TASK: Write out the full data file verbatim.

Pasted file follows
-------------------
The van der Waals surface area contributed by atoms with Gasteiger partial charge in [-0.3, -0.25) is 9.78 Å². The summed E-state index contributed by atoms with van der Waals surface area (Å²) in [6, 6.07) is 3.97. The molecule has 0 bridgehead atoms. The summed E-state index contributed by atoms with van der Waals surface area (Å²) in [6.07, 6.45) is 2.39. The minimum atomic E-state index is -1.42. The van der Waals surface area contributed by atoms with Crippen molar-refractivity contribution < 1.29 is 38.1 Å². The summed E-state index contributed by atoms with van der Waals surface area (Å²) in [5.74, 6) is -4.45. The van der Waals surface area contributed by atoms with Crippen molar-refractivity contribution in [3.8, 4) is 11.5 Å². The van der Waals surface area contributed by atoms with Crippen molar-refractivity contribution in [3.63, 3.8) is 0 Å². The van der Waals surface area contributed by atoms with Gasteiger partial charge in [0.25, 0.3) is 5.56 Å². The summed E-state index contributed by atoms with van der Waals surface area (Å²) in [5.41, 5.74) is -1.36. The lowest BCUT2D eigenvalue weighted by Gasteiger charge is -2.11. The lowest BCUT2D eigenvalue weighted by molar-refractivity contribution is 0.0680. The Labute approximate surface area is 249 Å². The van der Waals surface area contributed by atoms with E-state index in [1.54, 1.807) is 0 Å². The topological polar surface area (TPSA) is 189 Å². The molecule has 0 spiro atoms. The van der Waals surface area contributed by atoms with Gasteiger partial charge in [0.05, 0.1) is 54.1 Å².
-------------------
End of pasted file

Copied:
The van der Waals surface area contributed by atoms with Gasteiger partial charge in [-0.3, -0.25) is 9.78 Å². The summed E-state index contributed by atoms with van der Waals surface area (Å²) in [6, 6.07) is 3.97. The molecule has 0 bridgehead atoms. The summed E-state index contributed by atoms with van der Waals surface area (Å²) in [6.07, 6.45) is 2.39. The minimum atomic E-state index is -1.42. The van der Waals surface area contributed by atoms with Crippen molar-refractivity contribution < 1.29 is 38.1 Å². The summed E-state index contributed by atoms with van der Waals surface area (Å²) in [5.74, 6) is -4.45. The van der Waals surface area contributed by atoms with Crippen molar-refractivity contribution in [3.8, 4) is 11.5 Å². The van der Waals surface area contributed by atoms with Crippen molar-refractivity contribution in [3.63, 3.8) is 0 Å². The van der Waals surface area contributed by atoms with Gasteiger partial charge in [0.25, 0.3) is 5.56 Å². The summed E-state index contributed by atoms with van der Waals surface area (Å²) in [5.41, 5.74) is -1.36. The lowest BCUT2D eigenvalue weighted by Gasteiger charge is -2.11. The lowest BCUT2D eigenvalue weighted by molar-refractivity contribution is 0.0680. The Labute approximate surface area is 249 Å². The van der Waals surface area contributed by atoms with E-state index in [1.54, 1.807) is 0 Å². The topological polar surface area (TPSA) is 189 Å². The molecule has 0 spiro atoms. The van der Waals surface area contributed by atoms with Gasteiger partial charge in [0.05, 0.1) is 54.1 Å².